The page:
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Attorney General Lockyer Releases Preliminary California Crime Statistics for 2002
(SACRAMENTO) – Attorney General Bill Lockyer today announced that preliminary figures show crime in the state's most populous cities and counties increased 7.5 percent overall during the first six months of 2002. From January to June, compared to the same period in 2001, the number of violent crimes increased by 3.3 percent and property crimes increased 9.8 percent.
"These troubling figures drive home a painful truth: crime continues to creep up and we must harness our limited resources to stop this growth," Lockyer said. "With the economy still lagging and budget gaps still growing, it is critical that we support officers on the street by continuing to improve and expand programs that get guns out of the hands of criminals and use DNA science to solve crimes and prosecute perpetrators. Also crucial are our efforts to prevent crime by expanding after-school programs for children or providing better access to Megan's Law information so parents may identify sex offenders in their neighborhoods."
Increases were reported for all six major crimes that make up the California Crime Index: homicides (16.0 percent), robberies (9.2 percent), forcible rapes (3.8 percent), aggravated assaults (0.3 percent), burglaries (7.0 percent) and motor vehicle thefts (12.7 percent).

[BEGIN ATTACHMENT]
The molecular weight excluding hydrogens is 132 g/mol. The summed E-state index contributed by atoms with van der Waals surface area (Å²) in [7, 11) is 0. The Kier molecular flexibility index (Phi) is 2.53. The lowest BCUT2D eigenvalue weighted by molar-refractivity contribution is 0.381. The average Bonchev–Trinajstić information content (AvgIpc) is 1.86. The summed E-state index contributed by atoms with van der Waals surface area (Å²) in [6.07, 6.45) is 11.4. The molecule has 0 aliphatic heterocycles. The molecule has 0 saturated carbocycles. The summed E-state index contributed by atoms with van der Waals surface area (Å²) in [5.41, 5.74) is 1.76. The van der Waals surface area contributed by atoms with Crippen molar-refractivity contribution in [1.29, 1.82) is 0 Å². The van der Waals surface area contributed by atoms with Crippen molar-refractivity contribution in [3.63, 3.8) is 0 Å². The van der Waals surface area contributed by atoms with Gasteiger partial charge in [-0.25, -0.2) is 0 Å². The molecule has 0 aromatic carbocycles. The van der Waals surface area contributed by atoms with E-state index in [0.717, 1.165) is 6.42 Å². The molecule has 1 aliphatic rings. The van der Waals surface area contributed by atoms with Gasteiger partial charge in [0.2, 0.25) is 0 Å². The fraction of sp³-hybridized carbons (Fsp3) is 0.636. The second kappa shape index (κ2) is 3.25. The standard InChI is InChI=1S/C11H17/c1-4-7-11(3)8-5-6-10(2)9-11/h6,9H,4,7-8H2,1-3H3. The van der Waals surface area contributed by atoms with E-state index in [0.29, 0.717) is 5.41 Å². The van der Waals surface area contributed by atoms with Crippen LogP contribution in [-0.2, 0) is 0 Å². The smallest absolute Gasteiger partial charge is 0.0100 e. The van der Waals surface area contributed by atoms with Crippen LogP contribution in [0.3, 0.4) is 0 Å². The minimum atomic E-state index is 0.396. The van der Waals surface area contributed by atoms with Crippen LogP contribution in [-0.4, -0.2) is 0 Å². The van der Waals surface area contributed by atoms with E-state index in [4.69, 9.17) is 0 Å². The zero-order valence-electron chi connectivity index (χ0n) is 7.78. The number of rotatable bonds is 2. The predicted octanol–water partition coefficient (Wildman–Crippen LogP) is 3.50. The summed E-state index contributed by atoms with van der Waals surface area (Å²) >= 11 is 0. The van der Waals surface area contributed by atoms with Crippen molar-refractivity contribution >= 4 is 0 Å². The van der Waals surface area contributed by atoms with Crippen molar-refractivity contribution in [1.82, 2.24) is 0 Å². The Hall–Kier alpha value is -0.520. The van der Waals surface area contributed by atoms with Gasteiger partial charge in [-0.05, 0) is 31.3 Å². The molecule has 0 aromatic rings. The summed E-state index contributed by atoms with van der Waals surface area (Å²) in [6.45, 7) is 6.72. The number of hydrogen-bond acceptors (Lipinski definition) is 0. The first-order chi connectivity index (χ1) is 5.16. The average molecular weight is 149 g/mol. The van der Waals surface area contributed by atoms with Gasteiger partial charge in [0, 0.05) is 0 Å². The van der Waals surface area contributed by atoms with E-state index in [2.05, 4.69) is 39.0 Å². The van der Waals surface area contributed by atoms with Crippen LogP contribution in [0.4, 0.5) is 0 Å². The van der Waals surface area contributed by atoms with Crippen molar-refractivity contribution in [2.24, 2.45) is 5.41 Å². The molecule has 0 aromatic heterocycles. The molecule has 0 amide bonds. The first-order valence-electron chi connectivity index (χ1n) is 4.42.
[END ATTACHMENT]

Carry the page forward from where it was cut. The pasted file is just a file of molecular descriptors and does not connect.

The rates remain lower than they were in 1992, when violent crime peaked in California. Still, Lockyer said he is especially concerned about crime in Los Angeles, Oakland and other cities where violence has helped drive up the state's overall crime figures. For example, figures reported by the largest law enforcement agencies show that there were 113 more homicides between January and June of this year than there were during the first six months of 2001. While some cities reported less homicides, the overall increase is due to hikes in homicides in four of the state's largest eight cities. Los Angeles reported 81 more homicides during the first six months of this year over the same period last year, followed by Fresno with 14 more, Oakland with 13 and Long Beach with 10.
"Local law enforcement agencies and city officials are working hard to find ways to battle violence in their streets," Lockyer said. "While curbing crime always is a daunting task, it is made especially difficult when gang activity is up and the economy is down."
The preliminary report, "Crime 2002 in Selected California Jurisdictions, January through June," examines the number of major crimes reported in 74 cities and unincorporated areas of counties with populations of 100,000 or more, and is not adjusted to account for increases in population. These cities and county jurisdictions report about 65% of the state's crime. Four agencies (San Francisco, San Jose, Stockton and Fremont) did not meet the cutoff date for data submission and were not included in this report, which is available on the Attorney General's web site at http://ag.ca.gov/cjsc/publications/preliminarys/jj02/jj02.pdf.